143-5 solution syntax not previewed or taught? chained indexing?

I think a kind of code that wasn’t taught was used in an exercise’s solution.
If that’s the case that would be frustrating.

Also, after too many hours of searching for answers about it, I think the kind of code that was used in the solution is often discouraged (and that might be why I had such a hard time finding any documentation explaining it).

I hope my trouble has some use, maybe for DQ in reviewing their teaching materials. I’d be glad to be corrected about anything I’ve thought.

Thanks for your work.

Screen Link: https://app.dataquest.io/m/143/multiple-plots/5/adding-data

The solution code in question on that step 5 of mission 143:

fig = plt.figure()
ax1 = fig.add_subplot(2,1,1)
ax2 = fig.add_subplot(2,1,2)

ax1.plot(unrate[0:12]['DATE'], unrate[0:12]['VALUE'])        # chained indexing 
ax2.plot(unrate[12:24]['DATE'], unrate[12:24]['VALUE'])    # here too?

plt.show()

I’m still practicing getting better at searching for explanations, including trying to get something out of official documentation for code sets like pandas or numpy. I went to the pandas site, eventually hit the user guide, saw “indexing and selecting data” as the second subheading on the left margin, then browsed the whole very long page, looking for something that matched the kind of indexing I saw in the solution for 143-5.

I found out about “chained indexing” at the bottom of the page, in the last subheading there, which you can get to by clicking on the last subheading on the right margin of the page, or going straight to:

https://pandas.pydata.org/docs/user_guide/indexing.html#returning-a-view-versus-a-copy

Anyway, it feels good to share my progress in difficult things, so thanks, again, for reading all this.

Hey, Davis.

Thank you very much for this feedback. We appreciate it a lot, we always are on the lookout for things that learners find confusing.

I disagree that this is new syntax, though. You know about the syntax DataFrame[column_name]. Well, unrate[:12] is a dataframe, say, df. So you can use the notation df[column_name]. Replacing df with what it is (unrate[:12]), you get unrate[:12][column_name].

Let me know if you disagree or if you have further questions.

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I get how the code sets you wrote are equivalent.

I might have a poor understanding of what “syntax” is, but I think the difference in the code sets is is sort of like the difference between “can not” and “cannot.” A new English speaker might not have seen the latter or be aware that its allowed, but they might still get what it means.

The two would be semantically equivalent, I think, but would have a different syntax–one that doesn’t apply in general (“do” and “donot”). In the code case, for a reason I only browsed and don’t understand, there’s apparently a possible problem that can be caused by “chained indexing” in some cases–maybe not even this one, but it can arise, due to that arrangement (a distinct syntax).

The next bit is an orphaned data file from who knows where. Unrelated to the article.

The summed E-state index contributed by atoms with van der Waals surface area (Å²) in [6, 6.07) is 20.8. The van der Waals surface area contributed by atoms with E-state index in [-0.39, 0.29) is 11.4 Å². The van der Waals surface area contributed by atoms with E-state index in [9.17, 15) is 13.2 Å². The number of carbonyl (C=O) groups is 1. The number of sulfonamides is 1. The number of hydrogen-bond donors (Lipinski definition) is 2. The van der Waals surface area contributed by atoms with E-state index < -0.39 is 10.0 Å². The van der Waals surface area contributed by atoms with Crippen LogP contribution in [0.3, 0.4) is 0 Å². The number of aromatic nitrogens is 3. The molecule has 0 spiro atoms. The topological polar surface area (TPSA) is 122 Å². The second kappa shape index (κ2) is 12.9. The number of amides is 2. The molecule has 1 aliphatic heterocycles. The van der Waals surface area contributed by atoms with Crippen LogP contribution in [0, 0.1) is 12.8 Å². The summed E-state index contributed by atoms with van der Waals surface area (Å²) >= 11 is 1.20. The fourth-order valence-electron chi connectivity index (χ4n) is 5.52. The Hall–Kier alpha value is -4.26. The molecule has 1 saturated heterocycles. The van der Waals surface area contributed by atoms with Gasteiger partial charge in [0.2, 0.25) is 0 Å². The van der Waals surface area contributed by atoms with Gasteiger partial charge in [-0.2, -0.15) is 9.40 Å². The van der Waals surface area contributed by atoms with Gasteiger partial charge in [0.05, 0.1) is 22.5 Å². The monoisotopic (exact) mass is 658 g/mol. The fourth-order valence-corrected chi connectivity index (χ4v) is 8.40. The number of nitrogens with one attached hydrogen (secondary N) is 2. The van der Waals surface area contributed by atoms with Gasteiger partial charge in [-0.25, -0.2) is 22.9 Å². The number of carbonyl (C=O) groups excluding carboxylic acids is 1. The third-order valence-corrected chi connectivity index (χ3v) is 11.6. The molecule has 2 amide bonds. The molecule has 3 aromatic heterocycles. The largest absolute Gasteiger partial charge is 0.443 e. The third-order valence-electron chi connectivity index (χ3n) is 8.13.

I hope that makes my concern more clear.

Thanks a lot for thinking about it. I’ll try to not get so stuck for so long on something ultimately so much of a footnote, from what I’ve read. I am trying to learn to navigate documentation, but I have to learn to ask for help more quickly–even about how to find help, which is when I really want to curse computers and try carpentry (where I can at least bang the door or table I’m ■■■■■■■■ up making).

That word that’s blocked out is literally what a carpenter does! ■■■■■■■■! Sorry?

Hahahaha. I didn’t even know we had such censorship in place.

It might be me who has a poor understanding of what syntax is :slight_smile:

Chain indexing can definitely lead to problems! But they are problems on a level that doesn’t have to do with us teaching or not teaching this syntax.

I disagree with your example. I think the analogy is good, but the way I see it it fails even in English. Sure, can not and cannot are syntically different (because the fourth character of each differs), but the way in which you use either version is the same, you’re allowed to replace one for the other.

This is what I mean when I say the syntax is the same, I’m referring to what follows unrate[:12].

If you were to write the code below, the syntax would be very, very different, but regarding the [column_name] part, it is the same; that’s what I’m trying to address.

df = unrate[:12]
print(df[column_name])

A simpler example is this:

Version 1

>>> x=3
>>> x+2
5

Version 2

>>> 3+2
5

For sure the overall syntax is different, one has three lines, the other two. But with regards to the actual sum, I’m claiming it is the same. You’re allowed to replace x with what it is.

I’m also claiming — and I could be wrong — that this is another version of your question. It’s like you’re asking why you can do 3+2 given that you only learned about summing variables and numbers.

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